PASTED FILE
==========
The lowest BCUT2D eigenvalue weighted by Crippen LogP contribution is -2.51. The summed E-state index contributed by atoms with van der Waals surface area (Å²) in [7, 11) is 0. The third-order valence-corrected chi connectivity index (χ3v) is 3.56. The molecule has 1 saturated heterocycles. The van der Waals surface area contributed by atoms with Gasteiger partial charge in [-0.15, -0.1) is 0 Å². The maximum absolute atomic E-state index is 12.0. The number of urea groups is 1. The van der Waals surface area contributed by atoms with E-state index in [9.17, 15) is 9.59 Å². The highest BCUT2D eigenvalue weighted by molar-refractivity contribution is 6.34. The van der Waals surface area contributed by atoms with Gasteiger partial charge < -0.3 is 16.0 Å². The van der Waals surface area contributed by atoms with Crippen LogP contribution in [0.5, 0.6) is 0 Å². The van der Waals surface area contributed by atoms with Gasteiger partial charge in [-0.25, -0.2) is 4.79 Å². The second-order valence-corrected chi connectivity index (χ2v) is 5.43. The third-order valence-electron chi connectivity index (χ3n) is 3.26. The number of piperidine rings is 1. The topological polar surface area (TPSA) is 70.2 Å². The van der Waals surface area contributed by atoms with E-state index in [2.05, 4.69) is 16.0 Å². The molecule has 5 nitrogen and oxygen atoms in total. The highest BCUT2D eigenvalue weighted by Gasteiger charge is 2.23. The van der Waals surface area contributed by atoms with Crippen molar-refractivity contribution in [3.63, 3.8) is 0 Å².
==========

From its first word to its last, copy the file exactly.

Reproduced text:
The lowest BCUT2D eigenvalue weighted by Crippen LogP contribution is -2.51. The summed E-state index contributed by atoms with van der Waals surface area (Å²) in [7, 11) is 0. The third-order valence-corrected chi connectivity index (χ3v) is 3.56. The molecule has 1 saturated heterocycles. The van der Waals surface area contributed by atoms with Gasteiger partial charge in [-0.15, -0.1) is 0 Å². The maximum absolute atomic E-state index is 12.0. The number of urea groups is 1. The van der Waals surface area contributed by atoms with E-state index in [9.17, 15) is 9.59 Å². The highest BCUT2D eigenvalue weighted by molar-refractivity contribution is 6.34. The van der Waals surface area contributed by atoms with Gasteiger partial charge < -0.3 is 16.0 Å². The van der Waals surface area contributed by atoms with Crippen LogP contribution in [0.5, 0.6) is 0 Å². The van der Waals surface area contributed by atoms with Gasteiger partial charge in [-0.25, -0.2) is 4.79 Å². The second-order valence-corrected chi connectivity index (χ2v) is 5.43. The third-order valence-electron chi connectivity index (χ3n) is 3.26. The number of piperidine rings is 1. The topological polar surface area (TPSA) is 70.2 Å². The van der Waals surface area contributed by atoms with E-state index in [2.05, 4.69) is 16.0 Å². The molecule has 5 nitrogen and oxygen atoms in total. The highest BCUT2D eigenvalue weighted by Gasteiger charge is 2.23. The van der Waals surface area contributed by atoms with Crippen molar-refractivity contribution in [3.63, 3.8) is 0 Å².